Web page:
Energizing Evolution

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it, as well as our understanding of it, just keeps going and growing and going…

During the holiday break, I have come across a number of valuable resources (video, audio, and paper) for demonstrating to students that the processes of natural selection and speciation, that Darwin made us aware of 150 years ago this past year, are actually occuring before our very eyes.  

Instead of hypothetical just-so-stories, these resources are user friendly and thought provoking real world examples with organisms and adaptations that students can relate to.  These examples also highlight the work of the people, and the personalities, behind the acquisition of new scientific knowledge.  I commend these scientists and numerous others who understand the importance of communicating science to a sometimes skeptical public and whose efforts have provided us with these wonderful resources and springboards for learning.

 Lizards

Read on to find out about these 7 resources…

  • What Darwin Never Knew
    This is a new 2-hour Nova video that was broadcast on December 29th.  I must admit that I didn’t know of the broadcast but once I happened upon this new resource while flipping channels, I stopped and was mesmorized by the show.  The segments I saw appeared to be a video compliation of Sean Carroll’s Making of the Fittest and other similar recent research.
  • The Aquatic Hypothesis for our Hairlessness
    This is a 17 minute TED Conference lecture by Elaine Morgan an avid supporter, as you will see and hear, of the aquatic hypothesis for the evolution of our hairlessness.  I had heard of this hypothesis but never knew much about its supporting evidence.  This is a good introductory lecture on the topic of our nakeness.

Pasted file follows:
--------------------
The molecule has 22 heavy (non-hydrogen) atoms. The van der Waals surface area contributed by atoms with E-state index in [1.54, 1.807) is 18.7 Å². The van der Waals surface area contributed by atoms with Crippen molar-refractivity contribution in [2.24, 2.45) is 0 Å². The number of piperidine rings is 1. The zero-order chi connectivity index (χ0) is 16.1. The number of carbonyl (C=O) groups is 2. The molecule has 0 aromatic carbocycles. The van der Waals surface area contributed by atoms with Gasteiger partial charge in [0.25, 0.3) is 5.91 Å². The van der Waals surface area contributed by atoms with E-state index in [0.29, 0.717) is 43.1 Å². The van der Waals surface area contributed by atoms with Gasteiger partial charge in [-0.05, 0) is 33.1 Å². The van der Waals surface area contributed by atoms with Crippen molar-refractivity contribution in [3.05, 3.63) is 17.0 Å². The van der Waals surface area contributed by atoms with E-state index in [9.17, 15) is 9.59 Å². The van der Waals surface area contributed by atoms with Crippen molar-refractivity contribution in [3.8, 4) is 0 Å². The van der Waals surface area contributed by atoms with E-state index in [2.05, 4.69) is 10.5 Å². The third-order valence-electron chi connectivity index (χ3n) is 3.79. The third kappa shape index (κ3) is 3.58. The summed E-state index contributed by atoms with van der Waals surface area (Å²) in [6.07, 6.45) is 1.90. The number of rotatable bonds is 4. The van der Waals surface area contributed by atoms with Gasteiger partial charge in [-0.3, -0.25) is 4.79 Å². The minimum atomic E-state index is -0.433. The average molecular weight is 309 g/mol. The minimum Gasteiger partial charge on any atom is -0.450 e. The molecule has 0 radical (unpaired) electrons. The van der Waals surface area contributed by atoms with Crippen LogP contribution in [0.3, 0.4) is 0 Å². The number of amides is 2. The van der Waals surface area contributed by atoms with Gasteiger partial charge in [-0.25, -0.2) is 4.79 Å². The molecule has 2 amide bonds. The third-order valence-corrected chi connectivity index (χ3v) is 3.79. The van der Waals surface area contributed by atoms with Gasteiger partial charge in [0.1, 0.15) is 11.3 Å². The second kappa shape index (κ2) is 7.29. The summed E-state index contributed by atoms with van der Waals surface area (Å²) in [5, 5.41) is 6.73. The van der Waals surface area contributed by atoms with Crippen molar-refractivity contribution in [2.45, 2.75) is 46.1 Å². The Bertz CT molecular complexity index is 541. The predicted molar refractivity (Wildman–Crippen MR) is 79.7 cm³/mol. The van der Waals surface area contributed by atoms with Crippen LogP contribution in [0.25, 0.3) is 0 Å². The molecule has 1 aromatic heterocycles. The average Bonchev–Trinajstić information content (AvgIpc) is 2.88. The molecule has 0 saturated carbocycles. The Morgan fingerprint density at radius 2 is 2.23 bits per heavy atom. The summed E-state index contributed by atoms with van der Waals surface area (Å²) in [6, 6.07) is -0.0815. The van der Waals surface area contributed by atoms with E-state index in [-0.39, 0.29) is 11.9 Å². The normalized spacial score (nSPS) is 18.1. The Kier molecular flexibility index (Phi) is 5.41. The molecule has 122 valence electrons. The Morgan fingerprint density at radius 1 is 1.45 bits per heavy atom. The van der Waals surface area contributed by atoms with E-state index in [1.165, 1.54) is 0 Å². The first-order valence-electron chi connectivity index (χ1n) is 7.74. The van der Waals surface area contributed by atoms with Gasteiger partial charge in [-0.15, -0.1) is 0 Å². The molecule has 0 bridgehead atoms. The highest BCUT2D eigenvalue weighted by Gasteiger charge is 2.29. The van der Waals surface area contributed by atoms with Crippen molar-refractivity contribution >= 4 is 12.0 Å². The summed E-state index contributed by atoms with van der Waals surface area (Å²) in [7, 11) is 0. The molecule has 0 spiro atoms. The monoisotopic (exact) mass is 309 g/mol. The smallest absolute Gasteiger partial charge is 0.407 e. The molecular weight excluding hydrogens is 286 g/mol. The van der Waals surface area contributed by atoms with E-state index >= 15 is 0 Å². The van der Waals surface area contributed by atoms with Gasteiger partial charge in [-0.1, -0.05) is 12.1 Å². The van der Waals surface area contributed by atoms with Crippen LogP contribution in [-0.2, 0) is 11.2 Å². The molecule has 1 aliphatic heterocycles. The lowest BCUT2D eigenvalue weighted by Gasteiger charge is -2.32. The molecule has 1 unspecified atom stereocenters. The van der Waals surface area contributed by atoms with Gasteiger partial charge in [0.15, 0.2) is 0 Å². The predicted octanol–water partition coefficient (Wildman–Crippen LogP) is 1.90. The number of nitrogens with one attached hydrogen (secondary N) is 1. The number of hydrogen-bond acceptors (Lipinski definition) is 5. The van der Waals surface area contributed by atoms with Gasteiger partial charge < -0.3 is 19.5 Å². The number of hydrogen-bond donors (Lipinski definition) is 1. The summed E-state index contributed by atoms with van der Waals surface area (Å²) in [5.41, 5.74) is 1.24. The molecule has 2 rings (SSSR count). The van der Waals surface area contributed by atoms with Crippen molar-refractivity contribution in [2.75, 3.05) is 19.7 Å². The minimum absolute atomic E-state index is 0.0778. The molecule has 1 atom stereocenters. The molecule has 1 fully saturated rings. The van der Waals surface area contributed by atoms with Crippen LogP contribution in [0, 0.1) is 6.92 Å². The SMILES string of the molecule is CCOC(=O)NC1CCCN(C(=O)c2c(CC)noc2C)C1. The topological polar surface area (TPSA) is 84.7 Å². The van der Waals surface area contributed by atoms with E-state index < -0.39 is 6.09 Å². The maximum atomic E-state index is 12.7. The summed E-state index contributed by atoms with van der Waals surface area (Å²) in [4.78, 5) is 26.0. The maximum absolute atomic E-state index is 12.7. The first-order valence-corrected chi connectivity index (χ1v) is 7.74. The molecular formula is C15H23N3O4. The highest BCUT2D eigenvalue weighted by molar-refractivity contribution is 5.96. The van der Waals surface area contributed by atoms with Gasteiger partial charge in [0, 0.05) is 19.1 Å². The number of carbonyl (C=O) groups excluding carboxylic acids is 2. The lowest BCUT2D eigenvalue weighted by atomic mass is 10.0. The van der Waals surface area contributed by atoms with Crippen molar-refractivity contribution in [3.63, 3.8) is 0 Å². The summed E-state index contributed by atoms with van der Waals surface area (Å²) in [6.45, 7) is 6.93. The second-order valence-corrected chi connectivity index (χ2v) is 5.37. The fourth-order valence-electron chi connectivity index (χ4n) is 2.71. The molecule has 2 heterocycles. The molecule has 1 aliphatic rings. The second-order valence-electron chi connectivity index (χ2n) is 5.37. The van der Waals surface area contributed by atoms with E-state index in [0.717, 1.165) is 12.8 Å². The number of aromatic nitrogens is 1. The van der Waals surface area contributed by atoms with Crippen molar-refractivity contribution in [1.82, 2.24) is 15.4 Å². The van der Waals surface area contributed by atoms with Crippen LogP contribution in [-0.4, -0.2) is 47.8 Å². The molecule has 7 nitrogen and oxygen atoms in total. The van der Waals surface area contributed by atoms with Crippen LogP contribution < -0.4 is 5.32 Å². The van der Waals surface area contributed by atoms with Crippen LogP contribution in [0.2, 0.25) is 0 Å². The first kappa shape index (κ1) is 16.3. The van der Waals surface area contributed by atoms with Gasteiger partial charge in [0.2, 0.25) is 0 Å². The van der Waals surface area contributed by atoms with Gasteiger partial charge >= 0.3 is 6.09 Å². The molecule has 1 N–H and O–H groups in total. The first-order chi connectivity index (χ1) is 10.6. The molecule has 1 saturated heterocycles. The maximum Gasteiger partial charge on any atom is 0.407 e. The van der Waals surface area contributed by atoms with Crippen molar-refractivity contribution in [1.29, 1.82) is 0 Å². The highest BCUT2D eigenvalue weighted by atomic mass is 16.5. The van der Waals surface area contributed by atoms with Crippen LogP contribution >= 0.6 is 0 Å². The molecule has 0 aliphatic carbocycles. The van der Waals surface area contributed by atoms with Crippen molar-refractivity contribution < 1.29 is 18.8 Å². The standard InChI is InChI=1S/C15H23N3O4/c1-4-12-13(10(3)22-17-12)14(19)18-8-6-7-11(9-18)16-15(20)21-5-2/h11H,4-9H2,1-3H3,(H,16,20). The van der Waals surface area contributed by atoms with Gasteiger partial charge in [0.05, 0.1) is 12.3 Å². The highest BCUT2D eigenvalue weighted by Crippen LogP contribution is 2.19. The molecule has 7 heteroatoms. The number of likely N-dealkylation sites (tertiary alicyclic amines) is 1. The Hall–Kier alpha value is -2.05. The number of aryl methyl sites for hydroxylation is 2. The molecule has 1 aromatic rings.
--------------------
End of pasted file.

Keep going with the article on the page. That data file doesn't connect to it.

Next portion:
• Bird Feeders Speed Up Evoltion, May Split Species
    This is a 12 minute audio segment on the “Reporting in Current Biology, researchers write of a warbler that has quickly evolved an unorthodox migration path to England to take advantage of backyard bird feeders. Study author Martin Schaefer explains how the clever migrants could become a distinct warbler species.”
  • Of Fish and Flies: The Evolutionary Role of Genes
    This is a 4 minute audio segment of the on genes involved in the divergence phenotypes of stream and pond sticklebacks and fruit fly wing pigmentation discovered by David Kingsley at Stanford and Sean Carroll at the University of Wisconsin, respectively.  I believe that this radio segment may have been inspired by the NOVA video mentioned above.
  • Kinkiness Beyong Kinky
    This is a blog post on Discover’s website by Carl Zimmer who reports on the interesting coevolution of male and female reproductive anatomy in ducks.  Videos are included.
  • Radiations & Extinctions: Biodiversity through the Ages
    This is a full chapter excerpt from the latest book by Carl Zimmer, The Tangled Bank provided by the National Center for Science Education.  If you end up enjoying the read, use the this link to surf to amazon to make the purchase.
  • Convergent Evolution and Divergent Selection: Lizards at the White Sands Ecotone
    While reading the year end review in the most recent issue of the journal Science, I came across this example of natural selection in three species of lizards at White Sands National Park in New Mexico (see this blog posts accompanying image).  This research conducted by Erica Bree Rosenblum at UC Berkeley helps to bring the ecosystems, organismal, molecular, and genetic prespectives in an easy to relate to manner.  The title link will take you to a pdf copy of the original paper published in the American Naturalist (2006 isn’t really that recent), while the two links that follow are to a more student friendly magazine article and blog post on the research.
    http://www.nps.gov/whsa/naturescience/upload/Rosenblum%20-%20lizards.pdf
    http://scienceblogs.com/notrocketscience/2009/12/three_desert_lizards_evolve_white_skins_through_different_mu.php

Happy New Year!  I hope you enjoy the links, and look for a post on iPhone apps for Biology Teachers in the near future.

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